An American company, Orbit Fab, is making strides toward turning the concept of a “gas station in space” into a reality. Their innovative system for in-orbit refueling encompasses fuel ports, refueling shuttles, orbital gas stations, or refueling tankers.
Orbit Fab directs its efforts towards upcoming satellite launches, intending to equip them with a standardized port known as RAFTI (Rapid Attachable Fluid Transfer Interface). This approach aims to simplify the refueling process and maintain cost-effectiveness significantly.
CEO Daniel Faber told CNN that the company’s mission is to establish a low-cost architecture, highlighting the absence of commercially available fuel ports for in-orbit satellite refueling.
Despite grand visions of a thriving space economy, Orbit Fab positions itself as a specialist in the crucial component — the “gas cap” — asserting its identity as a gas cap company.
“What we’re looking at doing is creating a low-cost architecture,” says Faber. “There’s no commercially available fuel port for refueling a satellite in orbit yet. For all the big aspirations we have about a bustling space economy, really, what we’re working on is the gas cap — we are a gas cap company.”
Orbit Fab has set the price at US$20 million for the on-orbit delivery of hydrazine, a widely used satellite propellant. To validate its technology, the company conducted tests by launching two testbeds to the International Space Station in 2018, assessing interfaces, pumps, and plumbing.
The subsequent launch of Tanker-001 Tenzing in 2021 served as a fuel depot demonstrator, informing the refinement of current hardware.
Furthermore, the upcoming launch in 2024 is poised to deliver fuel in geostationary orbit for a mission led by the Air Force Research Lab.
Although initially considered a demonstration, the project is gaining substantial interest from various US government sectors, highlighting the recognized value of in-orbit refueling.
Orbit Fab has secured its first private customer, Astroscale, a Japanese satellite servicing company. Astroscale’s innovative satellite, LEXI, designed explicitly for refueling, will feature RAFTI ports and is scheduled for launch in 2026.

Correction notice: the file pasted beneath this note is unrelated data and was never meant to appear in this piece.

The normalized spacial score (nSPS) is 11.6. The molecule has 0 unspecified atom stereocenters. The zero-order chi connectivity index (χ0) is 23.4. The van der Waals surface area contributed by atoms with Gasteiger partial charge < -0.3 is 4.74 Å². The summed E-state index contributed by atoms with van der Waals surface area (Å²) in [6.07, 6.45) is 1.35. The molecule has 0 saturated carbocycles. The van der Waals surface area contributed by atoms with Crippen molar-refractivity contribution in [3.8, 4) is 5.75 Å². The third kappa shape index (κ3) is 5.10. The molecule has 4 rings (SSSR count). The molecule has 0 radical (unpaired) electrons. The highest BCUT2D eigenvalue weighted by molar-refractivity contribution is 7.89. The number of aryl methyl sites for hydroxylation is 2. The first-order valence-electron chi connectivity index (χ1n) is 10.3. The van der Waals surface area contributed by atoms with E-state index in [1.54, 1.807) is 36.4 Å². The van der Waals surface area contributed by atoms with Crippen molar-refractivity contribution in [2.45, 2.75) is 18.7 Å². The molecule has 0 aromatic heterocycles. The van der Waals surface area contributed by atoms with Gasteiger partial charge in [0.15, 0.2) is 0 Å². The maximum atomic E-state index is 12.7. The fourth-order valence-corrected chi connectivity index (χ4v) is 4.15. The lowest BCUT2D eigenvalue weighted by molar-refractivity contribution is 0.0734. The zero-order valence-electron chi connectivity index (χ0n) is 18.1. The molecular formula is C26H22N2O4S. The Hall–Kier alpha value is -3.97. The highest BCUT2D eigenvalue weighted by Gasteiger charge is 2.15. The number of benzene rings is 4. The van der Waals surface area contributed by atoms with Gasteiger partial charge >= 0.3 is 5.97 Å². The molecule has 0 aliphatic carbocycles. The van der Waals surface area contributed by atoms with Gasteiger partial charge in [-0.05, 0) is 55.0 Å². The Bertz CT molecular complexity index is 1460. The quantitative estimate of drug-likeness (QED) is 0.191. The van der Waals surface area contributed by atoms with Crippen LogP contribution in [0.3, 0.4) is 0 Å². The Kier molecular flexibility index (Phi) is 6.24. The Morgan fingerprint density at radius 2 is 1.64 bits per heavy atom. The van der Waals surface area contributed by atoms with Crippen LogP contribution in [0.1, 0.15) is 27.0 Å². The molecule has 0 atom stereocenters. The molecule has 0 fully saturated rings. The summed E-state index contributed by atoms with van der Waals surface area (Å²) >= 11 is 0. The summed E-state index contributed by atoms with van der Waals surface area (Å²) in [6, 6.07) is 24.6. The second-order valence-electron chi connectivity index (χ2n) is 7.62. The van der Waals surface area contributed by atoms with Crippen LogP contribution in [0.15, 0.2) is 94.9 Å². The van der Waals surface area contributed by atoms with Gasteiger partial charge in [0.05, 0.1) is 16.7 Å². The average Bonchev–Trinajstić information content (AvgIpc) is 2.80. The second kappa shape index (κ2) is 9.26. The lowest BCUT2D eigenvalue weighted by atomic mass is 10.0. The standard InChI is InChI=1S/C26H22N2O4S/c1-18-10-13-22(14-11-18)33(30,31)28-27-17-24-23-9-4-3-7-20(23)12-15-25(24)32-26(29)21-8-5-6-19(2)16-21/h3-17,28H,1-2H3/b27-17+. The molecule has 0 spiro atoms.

The US government has also committed to contracts totaling US$21 million with Orbit Fab. These agreements involve refueling Space Force satellites and establishing orbital docking depots. The commencement of these projects is slated for 2024.
What Significance Does It Hold?
The space environment is increasingly cluttered with debris, consisting of defunct satellites and spacecraft that have depleted their fuel.
Since the 1950s, humanity has deployed over 15,000 satellites into orbit. Just over half are still operational, while the remainder, having used up their fuel and reached the end of their active life, have either burned up in the Earth’s atmosphere or continue as non-operational objects in orbit.
This poses risks to the International Space Station and other satellites, with over 640 recorded incidents of “break-ups, explosions, collisions, or anomalous events resulting in fragmentation,” according to the European Space Agency.
This buildup of space debris forms a ring around Earth, consisting of 36,500 objects larger than 10 centimeters (3.94 inches) and a staggering 130 million fragments up to 1 centimeter (0.39 inches) in size.
The challenge of cleaning up this debris is expensive and complex, with several proposed plans but no definitive outcomes yet.
A potential strategy to mitigate this issue involves a shift in satellite management practices — specifically, opting to refuel satellites instead of decommissioning them once their power reserves are depleted.
Daniel Faber elucidated that when satellites exhaust their fuel supply, maintaining their intended orbital positions becomes unfeasible, transforming them into dangerous debris navigating at exceptionally high velocities and posing a risk of collisions.
Faber said, “But also, the lack of fuel creates a paradigm where people design their spacecraft missions around moving as little as possible.”
This situation results in a significant constraint on space operations, as explained by Daniel Faber. The absence of fuel precludes the deployment of orbital tow trucks to eliminate residual debris and hinders essential activities such as repairs, maintenance, and upgrades. Additionally, the inability to inspect malfunctioning components further limits operational capabilities.
In essence, these restrictions create a highly constrained operational environment. Faber added that the proposed solution addresses and alleviates these limitations to enable a more versatile and practical approach to space activities.
Nonetheless, the concept of refueling and servicing satellites in orbit was initially explored by NASA in 2007 with the Orbital Express mission, a collaboration with DARPA and Boeing.
NASA’s subsequent efforts, such as the Robotic Refueling Mission (RRM) and the upcoming OSAM-1 mission to launch in 2026, further delve into the challenges of refueling existing satellites.
Orbit Fab, however, has distinct plans. Instead of addressing the existing fleet of satellites, the company is focusing on future launches.
Source : The Eur Asian Times